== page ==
Experimental hematology

Trpc2 depletion protects red blood cells from oxidative stress-induced hemolysis.

PMID 21924222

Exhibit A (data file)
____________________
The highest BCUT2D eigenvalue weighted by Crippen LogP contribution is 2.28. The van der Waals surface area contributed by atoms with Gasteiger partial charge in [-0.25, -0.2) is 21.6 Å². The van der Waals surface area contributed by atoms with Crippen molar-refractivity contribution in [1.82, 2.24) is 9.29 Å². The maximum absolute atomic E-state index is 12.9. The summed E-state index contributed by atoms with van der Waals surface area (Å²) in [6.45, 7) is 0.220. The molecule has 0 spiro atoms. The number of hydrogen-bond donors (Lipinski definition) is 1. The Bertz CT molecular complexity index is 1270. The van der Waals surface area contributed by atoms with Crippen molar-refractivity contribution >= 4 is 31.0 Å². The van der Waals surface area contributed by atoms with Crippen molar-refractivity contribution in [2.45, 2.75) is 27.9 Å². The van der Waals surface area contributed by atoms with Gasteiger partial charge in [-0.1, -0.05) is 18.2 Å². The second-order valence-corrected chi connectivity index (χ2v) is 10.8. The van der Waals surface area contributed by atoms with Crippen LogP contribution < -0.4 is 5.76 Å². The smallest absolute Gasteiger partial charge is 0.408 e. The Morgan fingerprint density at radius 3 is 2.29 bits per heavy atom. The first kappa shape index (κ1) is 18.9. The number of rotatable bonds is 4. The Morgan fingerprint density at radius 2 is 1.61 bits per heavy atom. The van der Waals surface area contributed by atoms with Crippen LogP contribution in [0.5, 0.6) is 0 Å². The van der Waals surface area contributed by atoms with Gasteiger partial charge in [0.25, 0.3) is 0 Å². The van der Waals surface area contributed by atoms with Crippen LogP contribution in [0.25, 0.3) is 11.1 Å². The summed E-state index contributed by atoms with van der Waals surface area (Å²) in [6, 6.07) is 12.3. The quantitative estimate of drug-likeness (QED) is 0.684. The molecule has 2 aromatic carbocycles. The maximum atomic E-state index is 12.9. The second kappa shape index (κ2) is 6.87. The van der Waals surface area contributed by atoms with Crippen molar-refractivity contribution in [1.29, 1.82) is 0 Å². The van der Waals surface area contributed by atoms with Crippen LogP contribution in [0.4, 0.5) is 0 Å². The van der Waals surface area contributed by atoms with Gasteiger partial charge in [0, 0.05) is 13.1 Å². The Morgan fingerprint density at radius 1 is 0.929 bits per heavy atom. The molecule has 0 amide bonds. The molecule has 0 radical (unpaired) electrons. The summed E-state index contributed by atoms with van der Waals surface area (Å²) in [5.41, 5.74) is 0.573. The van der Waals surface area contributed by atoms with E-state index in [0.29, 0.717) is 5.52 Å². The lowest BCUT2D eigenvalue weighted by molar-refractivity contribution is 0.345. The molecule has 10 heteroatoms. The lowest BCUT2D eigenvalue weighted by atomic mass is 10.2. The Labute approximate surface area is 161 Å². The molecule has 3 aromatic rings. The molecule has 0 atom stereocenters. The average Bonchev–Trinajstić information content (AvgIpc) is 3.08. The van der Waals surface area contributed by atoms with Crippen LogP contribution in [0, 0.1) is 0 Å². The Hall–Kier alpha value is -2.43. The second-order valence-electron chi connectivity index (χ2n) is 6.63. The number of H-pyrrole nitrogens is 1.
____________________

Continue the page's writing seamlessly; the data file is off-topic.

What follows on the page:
Transient receptor potential (TRP) channels Trpc2 and Trpc3 are expressed on normal murine erythroid precursors, and erythropoietin stimulates an increase in intracellular calcium ([Ca(2+)](i)) through TRPC2 and TRPC3. Because modulation of [Ca(2+)](i) is an important signaling pathway in erythroid proliferation and differentiation, Trpc2, Trpc3, and Trpc2/Trpc3 double knockout mice were utilized to explore the roles of these channels in erythropoiesis. Trpc2, Trpc3, and Trpc2/Trpc3 double knockout mice were not anemic, and had similar red blood cell counts, hemoglobins, and reticulocyte counts as wild-type littermate controls. Although the erythropoietin-induced increase in [Ca(2+)](i) was reduced, these knockout mice showed no defects in red cell production. The major phenotypic difference at steady state was that the mean corpuscular volume, mean corpuscular hemoglobin, and hematocrit of red cells were significantly greater in Trpc2 and Trpc2/Trpc3 double knockout mice, and mean corpuscular hemoglobin concentration was significantly reduced. All hematological parameters in Trpc3 knockout mice were similar to controls. When exposed to phenylhydrazine, unlike the Trpc3 knockouts, Trpc2 and Trpc2/Trpc3 double knockout mice showed significant resistance to hemolysis. This was associated with a significant reduction in hydrogen peroxide-induced calcium influx in erythroblasts. Although erythropoietin-induced calcium influx through TRPC2 or TRPC3 is not critical for erythroid production, these data demonstrate that TRPC2 plays an important role in oxidative stress-induced hemolysis, which may be related to reduced calcium entry in red cells in the presence of Trpc2 depletion.